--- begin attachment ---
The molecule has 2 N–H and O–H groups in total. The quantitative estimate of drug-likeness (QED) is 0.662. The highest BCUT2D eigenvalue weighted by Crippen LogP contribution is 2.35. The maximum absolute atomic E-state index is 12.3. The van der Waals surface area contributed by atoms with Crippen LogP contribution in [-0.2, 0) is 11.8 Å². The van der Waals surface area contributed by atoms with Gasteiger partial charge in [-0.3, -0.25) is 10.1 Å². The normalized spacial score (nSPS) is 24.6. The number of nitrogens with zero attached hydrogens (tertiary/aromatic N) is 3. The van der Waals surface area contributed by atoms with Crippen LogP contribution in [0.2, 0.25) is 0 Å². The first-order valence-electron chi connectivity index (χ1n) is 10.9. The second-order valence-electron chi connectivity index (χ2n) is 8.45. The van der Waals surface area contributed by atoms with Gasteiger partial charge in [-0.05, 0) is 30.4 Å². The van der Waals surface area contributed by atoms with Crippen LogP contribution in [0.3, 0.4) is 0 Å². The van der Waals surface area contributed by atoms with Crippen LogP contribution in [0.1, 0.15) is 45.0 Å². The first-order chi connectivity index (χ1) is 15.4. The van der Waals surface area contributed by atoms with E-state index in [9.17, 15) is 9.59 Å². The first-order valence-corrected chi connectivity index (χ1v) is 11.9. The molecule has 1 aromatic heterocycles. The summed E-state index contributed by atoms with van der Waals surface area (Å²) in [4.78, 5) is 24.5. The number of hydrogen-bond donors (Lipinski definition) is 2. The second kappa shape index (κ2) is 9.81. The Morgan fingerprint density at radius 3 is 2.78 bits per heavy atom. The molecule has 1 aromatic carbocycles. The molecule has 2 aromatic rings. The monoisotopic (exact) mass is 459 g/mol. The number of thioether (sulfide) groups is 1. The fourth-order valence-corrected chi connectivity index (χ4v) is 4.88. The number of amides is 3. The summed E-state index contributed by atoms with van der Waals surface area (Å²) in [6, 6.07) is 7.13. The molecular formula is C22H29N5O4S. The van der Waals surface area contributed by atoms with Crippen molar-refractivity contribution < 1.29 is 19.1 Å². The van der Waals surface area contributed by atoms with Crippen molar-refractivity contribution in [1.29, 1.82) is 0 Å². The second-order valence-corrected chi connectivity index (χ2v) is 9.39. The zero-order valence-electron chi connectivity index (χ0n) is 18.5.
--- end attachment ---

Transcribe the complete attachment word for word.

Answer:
The molecule has 2 N–H and O–H groups in total. The quantitative estimate of drug-likeness (QED) is 0.662. The highest BCUT2D eigenvalue weighted by Crippen LogP contribution is 2.35. The maximum absolute atomic E-state index is 12.3. The van der Waals surface area contributed by atoms with Crippen LogP contribution in [-0.2, 0) is 11.8 Å². The van der Waals surface area contributed by atoms with Gasteiger partial charge in [-0.3, -0.25) is 10.1 Å². The normalized spacial score (nSPS) is 24.6. The number of nitrogens with zero attached hydrogens (tertiary/aromatic N) is 3. The van der Waals surface area contributed by atoms with Crippen LogP contribution in [0.2, 0.25) is 0 Å². The first-order valence-electron chi connectivity index (χ1n) is 10.9. The second-order valence-electron chi connectivity index (χ2n) is 8.45. The van der Waals surface area contributed by atoms with Gasteiger partial charge in [-0.05, 0) is 30.4 Å². The van der Waals surface area contributed by atoms with Crippen LogP contribution in [0.3, 0.4) is 0 Å². The van der Waals surface area contributed by atoms with Crippen LogP contribution in [0.1, 0.15) is 45.0 Å². The first-order chi connectivity index (χ1) is 15.4. The van der Waals surface area contributed by atoms with E-state index in [9.17, 15) is 9.59 Å². The first-order valence-corrected chi connectivity index (χ1v) is 11.9. The molecule has 1 aromatic heterocycles. The summed E-state index contributed by atoms with van der Waals surface area (Å²) in [4.78, 5) is 24.5. The number of hydrogen-bond donors (Lipinski definition) is 2. The second kappa shape index (κ2) is 9.81. The Morgan fingerprint density at radius 3 is 2.78 bits per heavy atom. The molecule has 1 aromatic carbocycles. The molecule has 2 aromatic rings. The monoisotopic (exact) mass is 459 g/mol. The number of thioether (sulfide) groups is 1. The fourth-order valence-corrected chi connectivity index (χ4v) is 4.88. The number of amides is 3. The summed E-state index contributed by atoms with van der Waals surface area (Å²) in [6, 6.07) is 7.13. The molecular formula is C22H29N5O4S. The van der Waals surface area contributed by atoms with Crippen molar-refractivity contribution < 1.29 is 19.1 Å². The van der Waals surface area contributed by atoms with Crippen molar-refractivity contribution in [1.29, 1.82) is 0 Å². The second-order valence-corrected chi connectivity index (χ2v) is 9.39. The zero-order valence-electron chi connectivity index (χ0n) is 18.5.